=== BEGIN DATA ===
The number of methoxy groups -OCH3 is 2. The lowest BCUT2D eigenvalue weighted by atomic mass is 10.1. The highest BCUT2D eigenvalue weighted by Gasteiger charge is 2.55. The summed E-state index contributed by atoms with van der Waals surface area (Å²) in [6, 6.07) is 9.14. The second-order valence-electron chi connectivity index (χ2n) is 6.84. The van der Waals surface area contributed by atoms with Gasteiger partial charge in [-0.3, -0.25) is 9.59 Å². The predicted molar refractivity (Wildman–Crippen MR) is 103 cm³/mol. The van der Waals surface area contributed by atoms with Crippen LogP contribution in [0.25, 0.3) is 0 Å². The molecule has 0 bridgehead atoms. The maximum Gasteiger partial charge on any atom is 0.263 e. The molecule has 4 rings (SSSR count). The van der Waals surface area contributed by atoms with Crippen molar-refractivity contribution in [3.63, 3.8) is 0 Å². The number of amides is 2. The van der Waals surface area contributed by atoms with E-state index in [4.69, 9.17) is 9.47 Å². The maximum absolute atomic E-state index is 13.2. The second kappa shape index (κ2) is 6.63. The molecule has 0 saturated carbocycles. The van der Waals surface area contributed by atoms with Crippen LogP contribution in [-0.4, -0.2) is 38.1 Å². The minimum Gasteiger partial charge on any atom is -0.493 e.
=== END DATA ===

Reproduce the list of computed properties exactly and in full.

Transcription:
The number of methoxy groups -OCH3 is 2. The lowest BCUT2D eigenvalue weighted by atomic mass is 10.1. The highest BCUT2D eigenvalue weighted by Gasteiger charge is 2.55. The summed E-state index contributed by atoms with van der Waals surface area (Å²) in [6, 6.07) is 9.14. The second-order valence-electron chi connectivity index (χ2n) is 6.84. The van der Waals surface area contributed by atoms with Gasteiger partial charge in [-0.3, -0.25) is 9.59 Å². The predicted molar refractivity (Wildman–Crippen MR) is 103 cm³/mol. The van der Waals surface area contributed by atoms with Crippen LogP contribution in [0.25, 0.3) is 0 Å². The molecule has 0 bridgehead atoms. The maximum Gasteiger partial charge on any atom is 0.263 e. The molecule has 4 rings (SSSR count). The van der Waals surface area contributed by atoms with Crippen molar-refractivity contribution in [3.63, 3.8) is 0 Å². The number of amides is 2. The van der Waals surface area contributed by atoms with E-state index in [4.69, 9.17) is 9.47 Å². The maximum absolute atomic E-state index is 13.2. The second kappa shape index (κ2) is 6.63. The molecule has 0 saturated carbocycles. The van der Waals surface area contributed by atoms with Crippen LogP contribution in [-0.4, -0.2) is 38.1 Å². The minimum Gasteiger partial charge on any atom is -0.493 e.